1922 __ Will Radio Replace the Phonograph?
‣ Comment : Or Will the Radio Concert Merely be Added to the Existing Sources of Musical Entertainment without Supplanting Any of Them?. — “Another invention, rushed to a high state of perfection by the exigencies of the war, has entered our daily life and is this time disturbing the placid surface of our musical habits and traditions. According to some, it even threatens a revolution in musical entertainment. We have heard it predicted in speech and in writing, that with the radio telephone bringing music to every home, the faithful phonograph will soon be left to collect dust in the attic, symphony concerts will be attended only by impossible eccentrics who desire to have their names in the papers, and opera seats will go begging. Of course, we cannot agree altogether with these predictions. [...] As a matter of fact, what is there to be said on this radio-vs. -phonograph controversy? Both instruments are able to reproduce music played by great artists and played at a distance from the "consumer"; both are more or less at the owner's beck and call, the phonograph, to be sure, to a somewhat greater degree than radio; and both furnish entertainment at a comparatively low cost after the original investment. Fifteen years ago the talking machine was still a fad. People would listen to the most horrible airs -- appalling combinations of scratches and screeches -- merely for the sake of hearing the human voice issue from a mechanical contrivance. But the rapid improvement in machines and records soon raised the phonograph a'bove the plane of a curious toy. To-day, with an initial outlay of from forty to four hundred dollars, depending on the fineness of the machine and the class of records desired, one can furnish his own home with concerts, either classical or popular. The dance music is clear and loud enough to fill a good-sized room; the operatic stars are reproduced so faithfully that their voices can be readily recognized; piano and violin solos, string-quartet and even whole orchestra selections are rendered with almost the original fineness of tone and sometimes with greater clearness than is found in a concert hall. So fine is the reproduction, in fact, that great musicians and singers have often studied their records with a view to possible improvement in their own technique. The greatest claim to popularity of the phonograph is, however, that you can have what you want when you want it. You can choose your favorite songs from your favorite opera and hear them as often as you like; or you can dance at a moment's notice and need pay the orchestra no overtime. Practically every piece of great music that has been written is available on a record played or sung by one of the world's greatest artists; all the most modern popular music is to be had in its most modern form; and these are to be had at any moment of the day or night unless the family next door lodges a complaint. The radio concert seems to fall down in the face of such an array of advantages; but to be fair we must consider not only the radio of to-day but what we may expect in five or ten years. Broadcasting stations will be more powerful and long-distance reception consequently improved. Interference will be decreased by the ability to tune more finely. Receiving instruments will have been perfected to avoid "howling," and loud speakers will give a clearer tone. Static can probably never be entirely eliminated, but will be considerably reduced by the use of small, directional aerials and by other devices. Finally, the fact that the choice of music lies with the broadcasting station, not with the audience, constitutes an inevitable and serious handicap. If we imagine a time when every receiving set is within range of ten or a dozen broadcasting stations, and if we suppose that the instrument is selective enough to tune out all but one station, with complete avoidance of interference, still the choice of entertainment will be limited. It is possible to supply the music for an entire dance by radio, but a whole evening of dance music would be acceptable to only a small number of listeners-in. Concerts, operas, and symphony orchestra performances are necessarily limited to productions actually being broadcasted whether direct from the broadcasting station or from the theatre, and one might have to wait for weeks for a particular entertainment. Furthermore, the broadcasting of programmes given in theatres and concert halls, wonderful as it is, is far from perfect. Besides the popular music and opera, many other kinds of entertainment are sent out at the same time. It might be well if two stations, for instance, occupied themselves with instrumental music (one for the soloists and quartets, another for symphonies), if a third broadcasted the semi-popular song, such as the announcer always insists on calling "That old but well-loved selection," and if still others would give news, market and business reports, political speeches, travel talks, children's stories, and all the various types of entertainment included in the present-day programmes of our big stations. This distribution could conceivably be managed. Different types of entertainment transmitted on slightly different wavelengths are undoubtedly to be an improvement of the near future. But even with this choice as to what sort of music one will hear, the radio must bow to the phonograph when it comes to supplying the individual with the particular selections he wants. Broadcasted programmes can please some of the people all of the time, and all of the people some of the time, but they can't please them all all of the time. Generally speaking, then, radio is not likely for some time to capture the position held by the phonograph. Just as the phonograph has made no great inroads on the other sources of musical entertainment but has, instead, made more general the appreciation of good music and thus added to the desire of the public to hear the great artists, so radio is taking good music into still more homes, and, since it cannot in many ways replace the phonograph, is supplementing it. We can readily imagine the time when the issue of the monthly record catalogues will be followed by broadcasting the records so that one may sit at home and listen to all of them before deciding what to buy. [...] Thus may grow up that universal appreciation of good music which cheap concerts and opera have given to Italy and Germany. So, while we shall not expect the phonograph to suffer from the advent of radio, neither shall we expect to see radio falling into disuse because of any inherent inferiority; especially so long as there exists that almost universal fondness for tinkering with a machine ourselves and getting results which are immediately dependent upon our own work. This game of constructing one's own apparatus, trying out new hook-ups, and employing all one's skill in tuning the far-off stations in and the interference out, will always make the radio telephone a fascinating instrument.”. (Winslow A. Duerr, In“RADIO BROADCAST”, Vol. 2, NOVEMBER, 1922, to APRIL, 1923, Garden City, N. Y., DOUBLEDAY, PAGE & COMPANY, 1923, pp. 52-54)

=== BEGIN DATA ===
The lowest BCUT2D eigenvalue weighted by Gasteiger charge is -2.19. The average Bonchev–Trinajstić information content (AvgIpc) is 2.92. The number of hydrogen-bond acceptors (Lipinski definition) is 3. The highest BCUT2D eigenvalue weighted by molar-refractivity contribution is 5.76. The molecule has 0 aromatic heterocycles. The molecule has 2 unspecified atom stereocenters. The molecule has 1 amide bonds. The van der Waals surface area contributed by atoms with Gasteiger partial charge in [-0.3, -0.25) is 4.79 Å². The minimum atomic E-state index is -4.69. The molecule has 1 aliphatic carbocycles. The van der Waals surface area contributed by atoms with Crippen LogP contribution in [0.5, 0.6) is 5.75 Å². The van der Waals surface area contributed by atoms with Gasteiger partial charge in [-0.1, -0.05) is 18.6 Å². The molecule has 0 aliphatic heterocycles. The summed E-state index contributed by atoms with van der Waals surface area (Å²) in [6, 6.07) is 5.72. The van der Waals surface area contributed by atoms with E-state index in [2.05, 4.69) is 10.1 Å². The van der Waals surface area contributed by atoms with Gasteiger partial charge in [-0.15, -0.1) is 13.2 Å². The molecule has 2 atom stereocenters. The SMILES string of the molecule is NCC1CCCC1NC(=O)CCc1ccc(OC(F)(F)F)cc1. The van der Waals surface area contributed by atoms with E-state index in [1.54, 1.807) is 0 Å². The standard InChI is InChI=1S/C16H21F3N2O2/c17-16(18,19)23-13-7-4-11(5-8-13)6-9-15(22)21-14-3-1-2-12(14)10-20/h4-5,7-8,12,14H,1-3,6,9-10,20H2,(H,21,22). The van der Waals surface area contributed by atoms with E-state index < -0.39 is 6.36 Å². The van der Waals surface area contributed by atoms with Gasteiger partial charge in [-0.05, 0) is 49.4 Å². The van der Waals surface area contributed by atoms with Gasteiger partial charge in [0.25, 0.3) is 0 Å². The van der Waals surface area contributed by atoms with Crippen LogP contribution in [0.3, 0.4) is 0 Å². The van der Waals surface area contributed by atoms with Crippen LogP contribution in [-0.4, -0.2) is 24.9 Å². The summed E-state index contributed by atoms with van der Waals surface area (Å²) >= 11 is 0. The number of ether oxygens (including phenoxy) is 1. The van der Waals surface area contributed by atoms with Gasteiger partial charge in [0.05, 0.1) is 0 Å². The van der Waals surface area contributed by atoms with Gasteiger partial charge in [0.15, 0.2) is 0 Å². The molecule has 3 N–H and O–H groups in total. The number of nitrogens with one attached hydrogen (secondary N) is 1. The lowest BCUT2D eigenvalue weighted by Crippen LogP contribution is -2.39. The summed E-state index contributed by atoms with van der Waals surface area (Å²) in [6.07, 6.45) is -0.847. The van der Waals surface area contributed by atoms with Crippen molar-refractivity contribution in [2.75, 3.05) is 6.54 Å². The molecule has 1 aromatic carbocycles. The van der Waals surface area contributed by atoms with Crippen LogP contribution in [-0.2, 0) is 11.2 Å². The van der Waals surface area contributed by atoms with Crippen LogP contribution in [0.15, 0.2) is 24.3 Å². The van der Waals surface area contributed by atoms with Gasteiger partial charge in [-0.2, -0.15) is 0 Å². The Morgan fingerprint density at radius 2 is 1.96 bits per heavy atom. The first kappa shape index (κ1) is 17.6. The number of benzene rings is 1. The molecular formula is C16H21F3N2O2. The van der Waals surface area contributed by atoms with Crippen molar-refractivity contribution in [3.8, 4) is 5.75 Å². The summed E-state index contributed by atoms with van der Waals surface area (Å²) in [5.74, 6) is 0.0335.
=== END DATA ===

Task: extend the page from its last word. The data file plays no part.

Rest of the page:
‣ Urls : http://www.archive.org/stream/radiobroadcast02gardrich/%23page/52/mode/2up (last visited )